We were sitting in undergrowth very quietly eating our evening meal (cold C-rations) when I looked up and saw a small snake crawl over Janes’ shoulder. I said “don’t move, there’s a snake on your shoulder.” I guess you can’t tell someone that. The first thing he did was move and the snake bit him on the neck. He knocked the snake off and it crawled away before we could find out what it was. We had a quick discussion of our options. Calling in a medivac at night in Chuck’s territory was not one of them. He asked me if I knew what kind of snake it was. I could only tell him if it was poison, he might want to get under his poncho before full dark and have a few drags on one of his cigars. He took it well and we all set around waiting for him to either give it up or live.
Janes was still with us early the next morning so we moved off the ridgeline, trying to avoid any trails to escape possible enemy detection. We discovered numerous high-speed trails with signs of recent use in the next valley. We moved down the valley, again avoiding trails when possible, trying not to leave evidence of our passage. I’m talking by-the-book patrolling. The usual hand and arm signals, sniffing the wind, the usual stuff but with a bit more flare. I guess we were all showing off a bit for the new lieutenant. We had moved approximately 500 meters down the valley when the point detected voices and movement to the front. We quickly went to ground in some thick underbrush and I motioned for the machine gun to set up by a log overlooking a major high-speed trail.
I was just passing a radio sit-rep on to battalion when I noticed the machine gunner beside me with what I’ll call a worried expression on his face. I finished the short sit-rep and asked him why he wasn’t set up yet. He whispered, “there’s a snake over there.” I whispered back “throw a stick at it.” He responded, “it’s a BIG snake!” I said “Come on,” and being the clear-headed individual that I am, I crawled through the brush to show him how to get rid of the snake. I didn’t see it at first until it moved its head. The head was about 9 inches wide, the eyes as big as quarters and he was staring straight into my eyes, which were as big as saucers, from about four feet away. Sometimes I have been known to think things through before I put all the facts together. This was one of those times.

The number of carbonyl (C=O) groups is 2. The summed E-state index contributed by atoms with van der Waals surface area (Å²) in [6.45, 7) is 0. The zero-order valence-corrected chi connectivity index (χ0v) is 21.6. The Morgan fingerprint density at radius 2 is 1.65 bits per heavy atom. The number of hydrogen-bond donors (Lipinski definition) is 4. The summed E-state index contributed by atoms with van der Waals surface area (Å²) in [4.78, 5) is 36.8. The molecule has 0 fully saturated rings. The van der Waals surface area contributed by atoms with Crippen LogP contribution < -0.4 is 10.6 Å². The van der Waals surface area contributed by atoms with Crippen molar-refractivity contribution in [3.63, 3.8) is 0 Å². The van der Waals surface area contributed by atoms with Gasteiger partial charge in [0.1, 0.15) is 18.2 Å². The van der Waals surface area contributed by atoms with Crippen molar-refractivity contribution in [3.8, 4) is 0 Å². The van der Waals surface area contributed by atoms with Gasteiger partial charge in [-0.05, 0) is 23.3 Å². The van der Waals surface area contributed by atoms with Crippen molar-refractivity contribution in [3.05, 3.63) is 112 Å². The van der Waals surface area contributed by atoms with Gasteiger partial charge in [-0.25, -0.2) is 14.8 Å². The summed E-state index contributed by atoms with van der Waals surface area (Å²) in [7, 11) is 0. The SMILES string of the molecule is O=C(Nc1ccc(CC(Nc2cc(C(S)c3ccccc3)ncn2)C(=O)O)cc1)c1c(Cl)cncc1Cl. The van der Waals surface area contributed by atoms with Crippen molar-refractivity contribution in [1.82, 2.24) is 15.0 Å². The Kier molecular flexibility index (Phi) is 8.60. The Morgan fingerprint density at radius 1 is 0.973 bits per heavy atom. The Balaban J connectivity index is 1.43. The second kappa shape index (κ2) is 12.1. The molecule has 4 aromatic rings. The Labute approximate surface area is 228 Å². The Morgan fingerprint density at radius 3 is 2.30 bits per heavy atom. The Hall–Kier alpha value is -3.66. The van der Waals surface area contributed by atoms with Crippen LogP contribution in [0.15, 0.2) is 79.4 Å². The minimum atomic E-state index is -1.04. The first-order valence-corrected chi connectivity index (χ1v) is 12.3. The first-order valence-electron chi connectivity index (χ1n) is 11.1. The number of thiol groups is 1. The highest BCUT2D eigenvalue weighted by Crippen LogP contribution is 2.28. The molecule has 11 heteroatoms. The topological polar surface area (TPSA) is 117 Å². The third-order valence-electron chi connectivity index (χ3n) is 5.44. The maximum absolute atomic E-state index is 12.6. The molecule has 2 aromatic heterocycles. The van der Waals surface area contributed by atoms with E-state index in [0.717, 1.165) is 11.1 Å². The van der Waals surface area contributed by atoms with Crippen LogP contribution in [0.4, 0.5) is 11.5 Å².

I was raised in the hills of Missouri. I hunted both day and night as a way of life. Now to me, a snake is a snake. I didn’t care how big he was. He was in our way and we needed his space right now. I would just have to move him. Right? Played good in theory. I just forgot for a moment what snakes do, even little ones, when you injure them. I raised up on one knee and took my bayonet from my belt. I very slowly fixed it onto my M16. Positioning myself I speared that critter right between the eyes. This is about the time that things came undone.
He came up off the ground, all 14 to 16 feet of him, started knocking down brush, wrapped around my M16, and jerked it from my hands. The voices we had heard earlier suddenly became louder. The snake cracked the fore-grip and stock of my M16 and, with crystal-clear 20/20 hindsight, I knew that I probably had made a major mistake.
I was finally able to jerk the weapon clear. I had already blown discretion and didn’t have time to think about valor, so I initiated a hasty plan to make a strategic move to the rear. We got the hell out of there. Arriving back at Veghel, Janes and I went to the CP for a debriefing. Janes told the snake stories and said I was crazy. Everyone had a good laugh at my expense.
Maybe we were all a little crazy.
Roger J. Morris
© 2003, Roger J. Morris
Published in Erick Miller’s true novel (Toll of War/Vietnam)
In the years following my service in Vietnam with both the 1/327th Infantry (Airborne) , 101st Airborne Division, and the 173d Airborne Brigade, I have heard supposedly firsthand accounts, read numerous articles, and seen countless movies of NCOs and officers assigning inexperienced, and often “problem” soldiers to serve as point man. It has been a point of contention with me wherever I encounter this misrepresentation of fact. Point Men and their Slack Men were among the most able and experienced in any organization. It could not have been any other way.